Strenuous daily exercise actually increased the risk of coronary heart disease, venous thromboembolism, and cerebrovascular disease, compared with moderate physical activity, according to new data from the Million Women Study.
At baseline, the 1.1 million women who participated in the study were 55.9 years old on average, with a mean body mass index of 26 kg/m2. Over the next 9 years, those reporting moderate activity had significantly lower risks of all three conditions than did inactive women, according to a study published online Feb. 16 in Circulation [doi:10.1161/CIRCULATIONAHA.114.010296].
However, women who undertook daily strenuous activity had a 15% increase in their risk of coronary heart disease, a 25% increase in cerebrovascular disease risk, and a 29% increase in venous thromboembolism (VTE) risk, compared with those who exercised strenuously two to three times a week, judging from the findings of Cox regression models that controlled for BMI, smoking, and alcohol consumption.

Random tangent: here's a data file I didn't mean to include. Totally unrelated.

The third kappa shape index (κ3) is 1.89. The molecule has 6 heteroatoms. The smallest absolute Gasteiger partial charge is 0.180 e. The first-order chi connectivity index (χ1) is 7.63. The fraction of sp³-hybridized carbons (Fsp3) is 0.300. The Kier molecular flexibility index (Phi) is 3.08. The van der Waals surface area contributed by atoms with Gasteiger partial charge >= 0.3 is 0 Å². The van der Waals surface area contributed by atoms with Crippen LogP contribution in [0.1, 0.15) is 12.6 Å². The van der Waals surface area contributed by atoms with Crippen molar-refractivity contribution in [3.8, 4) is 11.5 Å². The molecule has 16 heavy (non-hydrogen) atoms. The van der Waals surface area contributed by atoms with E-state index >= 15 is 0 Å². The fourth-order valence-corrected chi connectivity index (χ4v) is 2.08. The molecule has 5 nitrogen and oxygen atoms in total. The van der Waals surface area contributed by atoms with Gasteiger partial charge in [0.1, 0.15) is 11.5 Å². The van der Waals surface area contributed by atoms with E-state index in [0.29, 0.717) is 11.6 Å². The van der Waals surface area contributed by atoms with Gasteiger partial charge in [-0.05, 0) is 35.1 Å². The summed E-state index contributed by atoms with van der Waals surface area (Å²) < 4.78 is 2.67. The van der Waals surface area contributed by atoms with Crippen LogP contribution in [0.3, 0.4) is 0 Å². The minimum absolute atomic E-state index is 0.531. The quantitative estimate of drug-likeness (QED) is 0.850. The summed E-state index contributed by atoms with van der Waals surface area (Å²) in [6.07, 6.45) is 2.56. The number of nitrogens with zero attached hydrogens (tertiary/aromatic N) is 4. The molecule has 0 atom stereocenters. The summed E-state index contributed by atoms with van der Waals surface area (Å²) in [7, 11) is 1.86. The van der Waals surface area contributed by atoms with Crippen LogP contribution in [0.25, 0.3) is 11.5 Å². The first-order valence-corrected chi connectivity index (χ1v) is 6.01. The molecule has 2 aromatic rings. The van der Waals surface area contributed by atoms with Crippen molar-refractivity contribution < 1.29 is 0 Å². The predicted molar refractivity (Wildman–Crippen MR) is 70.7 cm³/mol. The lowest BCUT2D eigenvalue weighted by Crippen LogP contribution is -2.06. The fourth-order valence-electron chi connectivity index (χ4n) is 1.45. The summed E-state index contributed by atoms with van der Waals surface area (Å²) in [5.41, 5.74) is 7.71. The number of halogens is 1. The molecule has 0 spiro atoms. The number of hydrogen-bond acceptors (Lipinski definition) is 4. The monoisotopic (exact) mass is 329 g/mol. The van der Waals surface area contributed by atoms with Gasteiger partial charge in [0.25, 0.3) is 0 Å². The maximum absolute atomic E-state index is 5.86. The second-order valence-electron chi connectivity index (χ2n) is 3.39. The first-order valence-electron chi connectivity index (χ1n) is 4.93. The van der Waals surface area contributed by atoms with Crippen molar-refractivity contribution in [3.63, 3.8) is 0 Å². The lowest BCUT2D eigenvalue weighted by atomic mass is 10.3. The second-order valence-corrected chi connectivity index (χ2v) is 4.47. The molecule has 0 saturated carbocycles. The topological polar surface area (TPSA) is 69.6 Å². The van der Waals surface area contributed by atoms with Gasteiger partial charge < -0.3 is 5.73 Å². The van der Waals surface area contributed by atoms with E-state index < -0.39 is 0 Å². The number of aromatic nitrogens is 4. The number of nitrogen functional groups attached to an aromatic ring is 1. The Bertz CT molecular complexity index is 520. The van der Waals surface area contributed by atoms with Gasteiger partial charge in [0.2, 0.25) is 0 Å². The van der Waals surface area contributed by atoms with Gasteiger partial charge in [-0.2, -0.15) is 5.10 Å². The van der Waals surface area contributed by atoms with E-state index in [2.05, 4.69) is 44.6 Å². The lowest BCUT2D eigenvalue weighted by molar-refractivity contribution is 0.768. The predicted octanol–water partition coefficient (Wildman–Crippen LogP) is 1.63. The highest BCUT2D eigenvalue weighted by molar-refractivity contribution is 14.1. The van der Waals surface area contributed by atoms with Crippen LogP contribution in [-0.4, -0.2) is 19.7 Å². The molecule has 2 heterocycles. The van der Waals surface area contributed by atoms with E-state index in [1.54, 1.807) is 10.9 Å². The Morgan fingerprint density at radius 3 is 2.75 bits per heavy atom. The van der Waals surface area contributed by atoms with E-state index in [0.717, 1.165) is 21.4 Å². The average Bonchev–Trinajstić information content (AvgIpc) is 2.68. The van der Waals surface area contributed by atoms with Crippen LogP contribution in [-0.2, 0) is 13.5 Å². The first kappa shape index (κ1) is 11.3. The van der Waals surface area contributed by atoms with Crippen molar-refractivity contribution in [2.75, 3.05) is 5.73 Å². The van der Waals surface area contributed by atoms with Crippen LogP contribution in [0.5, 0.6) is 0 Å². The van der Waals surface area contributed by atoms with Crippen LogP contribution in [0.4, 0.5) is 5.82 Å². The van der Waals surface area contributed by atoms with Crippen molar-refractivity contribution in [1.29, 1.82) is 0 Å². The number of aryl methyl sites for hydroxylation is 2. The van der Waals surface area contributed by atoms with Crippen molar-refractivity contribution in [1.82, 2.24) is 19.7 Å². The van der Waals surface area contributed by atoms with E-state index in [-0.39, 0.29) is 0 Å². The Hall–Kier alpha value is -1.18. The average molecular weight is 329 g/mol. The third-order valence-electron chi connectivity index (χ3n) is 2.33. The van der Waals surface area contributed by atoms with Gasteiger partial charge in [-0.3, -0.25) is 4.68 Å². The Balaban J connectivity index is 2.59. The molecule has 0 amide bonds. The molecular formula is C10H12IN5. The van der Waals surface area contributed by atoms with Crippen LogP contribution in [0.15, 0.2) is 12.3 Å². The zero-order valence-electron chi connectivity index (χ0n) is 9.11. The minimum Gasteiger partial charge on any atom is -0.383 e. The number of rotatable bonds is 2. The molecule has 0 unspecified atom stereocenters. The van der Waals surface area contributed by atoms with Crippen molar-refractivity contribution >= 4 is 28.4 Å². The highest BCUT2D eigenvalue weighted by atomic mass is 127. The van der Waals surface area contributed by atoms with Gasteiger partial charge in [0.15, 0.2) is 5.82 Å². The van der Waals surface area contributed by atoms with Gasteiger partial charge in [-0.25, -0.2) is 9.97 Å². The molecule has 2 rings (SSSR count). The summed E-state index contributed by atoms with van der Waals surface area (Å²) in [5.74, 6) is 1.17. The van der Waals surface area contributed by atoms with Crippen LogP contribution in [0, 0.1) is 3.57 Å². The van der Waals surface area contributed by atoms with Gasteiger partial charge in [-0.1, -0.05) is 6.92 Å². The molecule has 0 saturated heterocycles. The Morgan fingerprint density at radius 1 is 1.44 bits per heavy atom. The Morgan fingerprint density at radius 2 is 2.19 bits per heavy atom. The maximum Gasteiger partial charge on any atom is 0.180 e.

“Among active women, there was little evidence of progressive reductions in risk with more frequent activity, and even an increase in risk for CHD, cerebrovascular disease, and VTE in the most active group,” wrote Dr. Miranda E. G. Armstrong of the University of Oxford, England, and colleagues.
The study was supported by the UK Medical Research Council, Cancer Research UK, and the BHF Centre of Research Excellence. There were no other conflicts of interest declared.